The problem of cryptocurrency-mining malware embedded in online ads reared its ugly head in a big way last week, as several malicious ads popped up on YouTube. This happened due to a rogue actor injecting corrupted content into Google’s own DoubleClick ad network.
The ads were geared to consume 80 percent of the victim’s CPU time to ‘mine’ the Monero cryptocurrency, but didn’t otherwise harm computers or steal data.
last Thursday (Jan. 25).
Google has nipped the problem in the bud for now, but this won’t be the last time that something similar happens to YouTube or other prominent websites.
What You Should Do
To make sure you’re protected against ‘,’ make sure you’re running third-partythat inspects the web pages you load. You could also consider running a script blocker or anon some or all of your web browsers. However, ad blockers publishers (including this one) from being able to generate revenue.
Most good antivirus software will screen the URLs your web browsers connect to. Microsoft’s built-in Windows Defender does this as well, but only for Internet Explorer and Edge. To get similar protection for Google Chrome, Mozilla Firefox or Apple Safari, you’ll need to use a third-party product. Alternatively, you could switch to Opera, a free browser that has an ad blocker built in.
How Did This Happen?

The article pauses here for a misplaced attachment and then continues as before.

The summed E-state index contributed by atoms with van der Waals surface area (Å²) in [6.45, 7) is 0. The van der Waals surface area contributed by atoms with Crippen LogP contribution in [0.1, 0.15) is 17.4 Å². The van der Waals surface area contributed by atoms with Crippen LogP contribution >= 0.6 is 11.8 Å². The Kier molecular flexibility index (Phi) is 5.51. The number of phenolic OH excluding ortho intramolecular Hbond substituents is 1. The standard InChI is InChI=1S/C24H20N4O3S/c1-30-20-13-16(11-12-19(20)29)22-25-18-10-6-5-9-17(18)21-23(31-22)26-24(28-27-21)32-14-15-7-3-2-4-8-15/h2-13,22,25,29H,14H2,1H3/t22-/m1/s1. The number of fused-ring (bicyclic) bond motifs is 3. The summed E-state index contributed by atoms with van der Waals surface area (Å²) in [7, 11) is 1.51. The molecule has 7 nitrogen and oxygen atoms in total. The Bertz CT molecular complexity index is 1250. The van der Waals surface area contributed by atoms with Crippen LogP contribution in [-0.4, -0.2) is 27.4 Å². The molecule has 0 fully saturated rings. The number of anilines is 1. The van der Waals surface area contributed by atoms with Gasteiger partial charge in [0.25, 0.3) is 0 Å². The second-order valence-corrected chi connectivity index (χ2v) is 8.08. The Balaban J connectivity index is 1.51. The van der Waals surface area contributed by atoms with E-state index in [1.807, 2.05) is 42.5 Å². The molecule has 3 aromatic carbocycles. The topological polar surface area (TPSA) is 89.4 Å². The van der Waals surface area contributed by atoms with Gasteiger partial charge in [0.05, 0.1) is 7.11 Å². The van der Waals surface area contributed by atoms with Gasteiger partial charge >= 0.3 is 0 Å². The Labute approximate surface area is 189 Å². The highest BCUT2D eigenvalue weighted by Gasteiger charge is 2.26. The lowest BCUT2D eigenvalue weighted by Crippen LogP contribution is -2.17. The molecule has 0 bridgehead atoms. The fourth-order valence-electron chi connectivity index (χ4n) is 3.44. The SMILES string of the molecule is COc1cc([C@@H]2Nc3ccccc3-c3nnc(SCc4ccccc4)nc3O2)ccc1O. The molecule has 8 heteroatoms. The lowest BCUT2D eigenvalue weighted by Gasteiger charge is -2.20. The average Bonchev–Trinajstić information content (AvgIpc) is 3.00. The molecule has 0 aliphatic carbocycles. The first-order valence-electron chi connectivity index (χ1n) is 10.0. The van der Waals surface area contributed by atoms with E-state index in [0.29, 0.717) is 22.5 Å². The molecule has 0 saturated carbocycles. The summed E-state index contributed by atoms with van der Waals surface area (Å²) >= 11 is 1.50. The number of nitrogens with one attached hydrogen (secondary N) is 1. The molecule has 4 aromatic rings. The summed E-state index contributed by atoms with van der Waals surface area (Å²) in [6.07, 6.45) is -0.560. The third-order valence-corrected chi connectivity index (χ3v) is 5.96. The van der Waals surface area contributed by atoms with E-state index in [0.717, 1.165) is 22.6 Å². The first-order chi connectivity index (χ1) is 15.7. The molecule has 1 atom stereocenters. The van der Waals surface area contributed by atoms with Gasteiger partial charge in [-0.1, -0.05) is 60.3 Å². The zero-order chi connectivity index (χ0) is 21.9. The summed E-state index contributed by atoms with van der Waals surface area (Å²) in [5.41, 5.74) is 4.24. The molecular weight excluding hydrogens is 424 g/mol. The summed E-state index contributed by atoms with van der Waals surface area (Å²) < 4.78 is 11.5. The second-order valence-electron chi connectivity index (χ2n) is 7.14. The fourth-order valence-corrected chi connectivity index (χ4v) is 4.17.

Antivirus maker Trend Micro’s researchers were among the first to spot the problem. In a companyFriday (Jan. 26), they said that they ‘detected an almost 285 percent increase in the number of Coinhive miners on January 24,’ but had ‘started seeing an increase in traffic to five malicious domains on January 18.’ Most of thewas seen in France, Italy, Japan, Spain and Taiwan.
Coinhive is a legitimate browser-based cryptocurrency-mining operation that some website operators deploy to augment income, although they’re supposed to notify visitors that their CPUs are being temporarily harnessed to earn money for the site. It mines Monero, a cryptocurrency that is easier to mine than.
Unfortunately, the Coinhive script is easy to inject into a site’s code. For the past few months, criminals have been infecting websites without the site administrators’ consent, then directing the generated money to their own cryptocurrency wallets.
Putting Coinhive code into online ads was the inevitable next step. The chaotic, decentralized nature of the online ad market lets bad actors drop in malicious ads far upstream from the websites that end up displaying them, and those sites often never find out where the bad ads came from.
Trend Micro’s researchers found that the malvertising code deployed the standard Coinhive script in 90 percent of instances, but used an off-brand script the other 10 percent of the time, perhaps to dodge Coinhive’s 30-percent commission fee.
Under the Radar
Regular ads display during this entire process, Trend Micro said, so that the end user is none the wiser unless he or she checks his CPU usage. However,reported that some of the malicious scripts generated ads for fake antivirus software, which DoubleClick wouldn’t normally allow.
Google told Ars Technica andthat ‘[i]n this case, the ads were blocked in less than two hours and the malicious actors were quickly removed from our platforms.’ That doesn’t quite jibe with Trend Micro’s observation that the malvertising activity lasted six days, from Jan. 18 to Jan. 24, but in any case, the ads are gone for now.